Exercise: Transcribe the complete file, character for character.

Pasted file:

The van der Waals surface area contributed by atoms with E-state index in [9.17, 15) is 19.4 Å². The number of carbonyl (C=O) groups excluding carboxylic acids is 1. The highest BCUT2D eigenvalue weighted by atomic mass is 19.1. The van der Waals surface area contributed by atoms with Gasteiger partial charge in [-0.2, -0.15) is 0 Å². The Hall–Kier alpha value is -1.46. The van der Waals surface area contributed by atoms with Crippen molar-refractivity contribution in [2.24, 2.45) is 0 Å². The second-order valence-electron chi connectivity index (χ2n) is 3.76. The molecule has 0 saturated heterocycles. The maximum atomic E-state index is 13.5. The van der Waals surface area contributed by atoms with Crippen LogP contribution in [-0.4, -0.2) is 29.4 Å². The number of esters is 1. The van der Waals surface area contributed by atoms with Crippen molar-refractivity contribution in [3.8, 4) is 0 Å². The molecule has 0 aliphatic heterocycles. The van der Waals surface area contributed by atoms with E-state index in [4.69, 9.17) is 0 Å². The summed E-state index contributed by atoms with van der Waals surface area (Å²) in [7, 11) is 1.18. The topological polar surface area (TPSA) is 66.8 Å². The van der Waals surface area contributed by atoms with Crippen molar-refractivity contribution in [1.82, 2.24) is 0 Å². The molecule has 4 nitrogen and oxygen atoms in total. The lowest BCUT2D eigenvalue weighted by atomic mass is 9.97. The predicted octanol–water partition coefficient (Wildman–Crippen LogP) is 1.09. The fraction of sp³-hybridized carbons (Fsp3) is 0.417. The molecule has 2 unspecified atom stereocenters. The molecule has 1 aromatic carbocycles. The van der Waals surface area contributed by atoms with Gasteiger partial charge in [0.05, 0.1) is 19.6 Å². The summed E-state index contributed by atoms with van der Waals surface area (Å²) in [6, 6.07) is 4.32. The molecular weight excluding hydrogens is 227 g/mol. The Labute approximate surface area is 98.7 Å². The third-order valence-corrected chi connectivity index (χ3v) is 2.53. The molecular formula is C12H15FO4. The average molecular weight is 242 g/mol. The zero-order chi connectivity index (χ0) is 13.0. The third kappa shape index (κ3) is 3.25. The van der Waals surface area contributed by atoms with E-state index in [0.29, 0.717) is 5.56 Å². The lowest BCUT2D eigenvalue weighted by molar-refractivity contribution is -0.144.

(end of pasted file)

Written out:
The van der Waals surface area contributed by atoms with E-state index in [9.17, 15) is 19.4 Å². The number of carbonyl (C=O) groups excluding carboxylic acids is 1. The highest BCUT2D eigenvalue weighted by atomic mass is 19.1. The van der Waals surface area contributed by atoms with Gasteiger partial charge in [-0.2, -0.15) is 0 Å². The Hall–Kier alpha value is -1.46. The van der Waals surface area contributed by atoms with Crippen molar-refractivity contribution in [2.24, 2.45) is 0 Å². The second-order valence-electron chi connectivity index (χ2n) is 3.76. The molecule has 0 saturated heterocycles. The maximum atomic E-state index is 13.5. The van der Waals surface area contributed by atoms with Crippen LogP contribution in [-0.4, -0.2) is 29.4 Å². The number of esters is 1. The van der Waals surface area contributed by atoms with Crippen molar-refractivity contribution in [3.8, 4) is 0 Å². The molecule has 0 aliphatic heterocycles. The van der Waals surface area contributed by atoms with E-state index in [4.69, 9.17) is 0 Å². The summed E-state index contributed by atoms with van der Waals surface area (Å²) in [7, 11) is 1.18. The topological polar surface area (TPSA) is 66.8 Å². The van der Waals surface area contributed by atoms with Crippen molar-refractivity contribution in [1.82, 2.24) is 0 Å². The molecule has 4 nitrogen and oxygen atoms in total. The lowest BCUT2D eigenvalue weighted by atomic mass is 9.97. The predicted octanol–water partition coefficient (Wildman–Crippen LogP) is 1.09. The fraction of sp³-hybridized carbons (Fsp3) is 0.417. The molecule has 2 unspecified atom stereocenters. The molecule has 1 aromatic carbocycles. The van der Waals surface area contributed by atoms with Gasteiger partial charge in [0.05, 0.1) is 19.6 Å². The summed E-state index contributed by atoms with van der Waals surface area (Å²) in [6, 6.07) is 4.32. The molecular weight excluding hydrogens is 227 g/mol. The Labute approximate surface area is 98.7 Å². The third-order valence-corrected chi connectivity index (χ3v) is 2.53. The molecular formula is C12H15FO4. The average molecular weight is 242 g/mol. The zero-order chi connectivity index (χ0) is 13.0. The third kappa shape index (κ3) is 3.25. The van der Waals surface area contributed by atoms with E-state index in [0.29, 0.717) is 5.56 Å². The lowest BCUT2D eigenvalue weighted by molar-refractivity contribution is -0.144.